indicate that they were treated as nonhomophonous (heterophonous - why isn't that word used more in linguistics?) in the Tangraphic Sea (and in Homophones!) even though their fanqie seem to indicate they are homophones. Their final spellers belong to the same tree (see above), and the initial speller of 1ldia2 is derived from the initial speller of 1ldia1. See "Come Again?" for details.

"1.20" in the title of this post refers to tone one, rhyme 20.

The Tangraphic Sea volume for the second [rising] tone has been lost. Rhyme 2.17 is the rising tone counterpart of rhyme 1.20. The rhyme numbers do not match since not all level tone rhymes have rising tone counterparts and vice versa: e.g., 1.6, 1.13, and 1.16 lacked rising tone versions. Arakawa (1997) lists rhyme 1.20 and 2.17 tangraphs side by side. THE COMING CLAN

Yesterday I reconstructed a Tangut word for 'come' with ld-. Other words for 'come' have the same fanqie initial speller (0475), so they can also be reconstructed with ld-:

3456 1ldia < *Cɯ-La 'to come'

*C- might be the *S- conditioning vowel tension (indicated with a subscript dot) in the words below. *Sɯ- could have been lost after the vowel conditioned breaking (see below) but before *S- could condition tension.

Normally conditions the breaking of *a to ɨa after *l-. Did *a break to ia after *L-?

4106 1ldɨə̣ < *S-Lə 'to come'

2373 1/2ldɨẹ < *Sɯ-La/ə-j(-H) 'to come'

The root vowel is ambiguous.

The Precious Rhymes of the Tangraphic Sea has two entries for this character, one in the level tone volume and the other in the rising tone volume. Although there are other characters with two readings, I don't know of any other case in which the two readings only differ in tone.

5727 1ldɨə̣ < *S-Lə 'to transport, come' (homophone of 4106; cf. how 3456 is nearly homophonous with 3502 'to transport', written as a mirror image of 5727 and derived from it:


I wrote the pre-Tangut source of ld- as *L-. External evidence may help us identify what *L- was. There are many Sino-Tibetan words for 'come' with l-; at least one (Mandarin 來 lai < *mʌ-rək) is not related to the others. Do the Tangut words belong to this clan of l-words? If so,

- do the other languages preserve a root-initial l- that gained a prefix in Tangut?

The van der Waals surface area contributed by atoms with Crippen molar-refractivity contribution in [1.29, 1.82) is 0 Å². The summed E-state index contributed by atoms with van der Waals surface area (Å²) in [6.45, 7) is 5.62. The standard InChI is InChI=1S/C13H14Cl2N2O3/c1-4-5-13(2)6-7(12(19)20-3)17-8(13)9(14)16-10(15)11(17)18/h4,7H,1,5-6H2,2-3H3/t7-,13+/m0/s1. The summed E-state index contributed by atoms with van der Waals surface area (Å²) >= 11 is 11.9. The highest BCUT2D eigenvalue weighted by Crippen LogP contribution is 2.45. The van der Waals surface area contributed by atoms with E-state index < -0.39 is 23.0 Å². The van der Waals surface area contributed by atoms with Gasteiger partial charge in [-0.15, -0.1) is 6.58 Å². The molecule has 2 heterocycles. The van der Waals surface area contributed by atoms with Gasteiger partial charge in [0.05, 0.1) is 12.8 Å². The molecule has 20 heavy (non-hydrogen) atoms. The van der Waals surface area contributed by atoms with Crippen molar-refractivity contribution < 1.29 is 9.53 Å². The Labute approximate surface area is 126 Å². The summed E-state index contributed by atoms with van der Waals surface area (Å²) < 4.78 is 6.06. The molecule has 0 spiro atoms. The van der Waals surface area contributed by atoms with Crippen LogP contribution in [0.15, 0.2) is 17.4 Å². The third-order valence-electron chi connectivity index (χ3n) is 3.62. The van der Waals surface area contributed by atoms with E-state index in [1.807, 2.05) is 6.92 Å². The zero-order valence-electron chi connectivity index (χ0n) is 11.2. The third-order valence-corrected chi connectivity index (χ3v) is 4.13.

cf. how *d-l- became ld- in Tibetan (Jacques, "The Laterals in Tibetan")

- or does Tangut preserve a cluster reduced to l- in other languages?

- or are both Tangut ld- and non-Tangut l- from a third source in Proto-Sino-Tibetan? COME AGAIN?

(23:09: The title refers to this idiom and to the fact that 3456 'come' is followed by 3502, another Tangut character containing it in Homophones.)

After two steps backward ... one step forward ... I hope.

In my last post, I mentioned


3456 1lia (Grade IV) 'to come' = 0475 1liu (Grade IV) + 3583 1tia (Grade IV)

which has no homophones: it is in the isolated liquid-initial section of Homophones (A edition, 55A54).

Right below it in Homophones (A edition, 55A55) is


3502 1lia (Grade IV) 'to return, transport' = 4464 1lɨə̣ (Grade III) + 2019 1thia (Grade IV)

which looks like 3456 'come' plus 'hand' and is derived from all of 'come' and the left side of 5727 1lɨə̣ 'transport, come' (also containing 'hand' and 'come' in reverse order) in Tangraphic Sea:


I have followed Gong who reconstructed 3456 and 3502 as homophones in spite of the fact that they are isolates. It would also be hard to distinguish them in context since both are motion verbs. But if they weren't homophones, what was the difference between them?

Could they have had different initials? Their initial spellers are of different grades (III and IV). So perhaps 3456 had Grade IV [l] whereas 4464 had Grade III velarized [ɫ]. If they had identical finals, I would have to posit a phonemic distinction between /l/ and velarized /ɫ/. Sofronov (1968 II: 308) reconstructed 3456 as 1la and 4464 as 1lda. But how could there be such a distinction if the two initial spellers were part of the same fanqie chain?


4464 1lɨə̣ (Grade III) = 0475 1liu (Grade IV) + 1493 siə̣ (Grade IV)

(There was no /ɨə̣/ : /iə̣/ distinction; the quality of the first vowel was dependent on the initial.)

Tai (2008: 201) reconstructed the initial of that chain as ld- since it was transcribed in Tibetan as ld- (11 times) and  zl- (3 times), but never as a simple l- (Tai 2008: 198). That initial was transcribed in late 12th century northwestern Chinese as *l- which is not necessarily evidence for reconstructing Tangut l-. Chinese *l- would have been the best available substitute for an un-Chinese ld-. (There was no *d- in that Chinese dialect.) Hence there seem to have been two kinds of 1ldia.

I cannot reconstruct either 3456 or 3502 with -w- since the fanqie do not contain such a medial. The final spellers were transcribed in Tibetan without -w- (Tai 2008: 210):

3853: ta (37 times)

2019: tha (9 times)

3853 was also used to transcribe Sanskrit ṭa, ta, and without -v- (Sanskrit had no -w-).

The Chinese transcriptions 怛 *ta and 達 *tha for 3853 and 2019 lack *-w-.

None of the transcription evidence supports the -i- required by my Grade IV hypothesis or Gong's -j-. Sofronov's (2012) -a is much more likely for rhyme 20 which he regarded as Grade I, not IV. The l- from earlier in this post would be unusual before a Grade IV rhyme but normal before a Grade I rhyme. Sofronov (2012) sometimes reconstructed more than one value for a single Tangut rhyme, but rhyme 20 was not one of them. At this point I can only combine Tai's ld- with Sofronov's 1-a and be agnostic about the difference between the two 1lda-like syllables (3456 and 3502).